An alternative view is that live organ donation is only permissible if the benefits to the donor outweigh the risks. On this view, harms to one person may not be weighed against benefits to others. This view is supported by.[35] However, it may be argued that psychological benefit only justifies living donation where the donor and recipient are related, and not donation by unrelated individuals.[36]

Drawing on the concept of equipoise in clinical research, some authors have advocated a double equipoise model—so called because it seeks to balance the risks and benefits to two parties: the recipient and the donor. Double equipoise places a limit on the amount of risk that a living donor may undertake, and requires that the expected benefit to the recipient pass a minimum threshold before any risk to the donor is justified.[37] However, even in clinical research, the concept of equipoise is controversial. Some authors argue that clinical equipoise is irrelevant, and that it is the informed consent of the parties involved that justifies clinical trials.[38]


Another principle widely considered to be fundamental to bioethics is that of autonomy,[26] which is usually taken to be closely tied to informed consent. Some ethicists argue that when autonomy conflicts with other principles, it should normally take precedence.[39]

However, it is normally thought that there are limits to the extent that consent can justify harm to donors. For example, while it has been argued that healthy individuals should be permitted to sacrifice their lives in order to donate their organs,[40] ethicists have typically argued that such sacrifices would be impermissible.[41][42][43]

According to one survey, most people would be willing to tolerate a mortality risk of up to 21 percent if a loved one needed a liver transplant.[44]

Relation to recipient[edit]

Most living donors are closely related to the recipient. However, some individuals choose to donate non-vital organs anonymously to strangers.[45] In a notable instance living anonymous organ donation, Zell Kravinsky donated a kidney to a stranger, having already given away most of his multimillion-dollar fortune.[46]

Relationship to recipient does not alter level of acceptable risk.[32]

Relation to recipient does alter the level of risk, since family members have duties to one another that strangers do not.[47]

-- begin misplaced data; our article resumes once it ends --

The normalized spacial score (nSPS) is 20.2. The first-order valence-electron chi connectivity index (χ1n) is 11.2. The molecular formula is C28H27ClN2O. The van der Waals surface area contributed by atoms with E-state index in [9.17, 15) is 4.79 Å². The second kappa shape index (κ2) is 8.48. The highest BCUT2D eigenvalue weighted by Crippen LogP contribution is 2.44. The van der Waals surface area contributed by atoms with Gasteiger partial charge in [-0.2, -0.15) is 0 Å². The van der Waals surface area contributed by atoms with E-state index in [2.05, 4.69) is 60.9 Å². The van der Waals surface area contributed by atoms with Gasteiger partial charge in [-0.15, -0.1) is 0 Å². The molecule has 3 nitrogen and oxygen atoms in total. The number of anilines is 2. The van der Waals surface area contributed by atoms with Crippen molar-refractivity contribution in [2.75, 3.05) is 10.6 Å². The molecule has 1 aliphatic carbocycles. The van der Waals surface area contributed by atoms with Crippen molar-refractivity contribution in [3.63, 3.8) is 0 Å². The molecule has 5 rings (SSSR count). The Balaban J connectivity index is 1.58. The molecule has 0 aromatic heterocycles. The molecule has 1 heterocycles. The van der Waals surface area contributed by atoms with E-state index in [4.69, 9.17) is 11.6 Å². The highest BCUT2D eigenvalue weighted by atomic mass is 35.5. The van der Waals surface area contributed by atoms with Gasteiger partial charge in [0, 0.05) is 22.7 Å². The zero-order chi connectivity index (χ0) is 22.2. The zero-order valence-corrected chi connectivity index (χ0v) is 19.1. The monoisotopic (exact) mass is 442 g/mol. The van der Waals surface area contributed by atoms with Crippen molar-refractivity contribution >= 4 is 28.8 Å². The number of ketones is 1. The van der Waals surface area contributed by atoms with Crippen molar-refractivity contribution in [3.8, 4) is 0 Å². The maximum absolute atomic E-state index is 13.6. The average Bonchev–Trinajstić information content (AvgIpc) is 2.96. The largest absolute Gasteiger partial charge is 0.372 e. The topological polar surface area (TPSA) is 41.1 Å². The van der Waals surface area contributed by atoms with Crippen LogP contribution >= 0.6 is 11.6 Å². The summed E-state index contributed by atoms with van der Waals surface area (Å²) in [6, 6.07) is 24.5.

Paired exchange[edit]

Ethics of paired exchange.[48]

Incentives for organ donation[edit]



Non-monetary incentives[edit]

For. [50]

Giving priority to registered organ donors should they need a transplant.[51][52]

Organ markets[edit]

Several commentators have argued in favour of a market in human organs.[53][54][55]

Economic analysis.[56]

Distribution of organs[edit]

Directed vs. non-directed donation[edit]

Two models of organ donation: one for living donors and another for deceased donors.[57]

Directed donation by deceased donors[edit]

Public opinion.[58]



Non-directed donation by living donors[edit]

Marginal organs[edit]

Moral responsibility[edit]

Some commentators have suggested that people who are morally responsible for their health condition should have[62]

Some ethicists have questioned the extent to which individuals are morally responsible for their lifestyle choices.[63]



Emerging ethical issues[edit]

As organ transplantation technology develops, new ethical issues arise. Some emerging ethical issues include the use of animal organs in humans, and the development of organs from stem cells.


Xenotransplantation is the transplantation of organs or tissues from one species to another. Ethical debates over xenotransplantation typically concern transplantation from non-human animals to humans. Many of these debates are related to broader concerns in animal ethics, including animal rights and animal welfare.

Position paper.[66]

Ethics and law.[67]

Organs from stem cells[edit]

An emerging possibility is the production of organs in vitro using human stem cells.

See also[edit]


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Further reading[edit]

  • Caplan, Arthur L.; Coelho, Daniel H.; Eds. (1998). The Ethics of Organ Transplants: The Current Debate. New York: Prometheus Books. ISBN 1573922242.
  • Farrell, Anne-Maree; Price, David; Quigley, Muireann; Eds. (2011). Organ Shortage: Ethics, Law and Pragmatism. Cambridge, UK: Cambridge University Press. ISBN 9780521198998.
  • Miller, Franklin G.; Truog, Robert D. (2012). Death, Dying, and Organ Transplantation: Reconstructing Medical Ethics at the End of Life. Oxford: Oxford University Press. ISBN 9780199739172.
  • Radcliffe Richards, Janet (2012). The Ethics of Transplants: Why Careless Thought Costs Lives. Oxford: Oxford University Press. ISBN 9780199575558.
  • Veatch, Robert M. (2000). Transplantation Ethics. Washington, DC: Georgetown University Press. ISBN 0878408118.
  • Wilkinson, T. M. (2011). Ethics and the Acquisition of Organs. Oxford: Oxford University Press. ISBN 9780199607860.

External links[edit]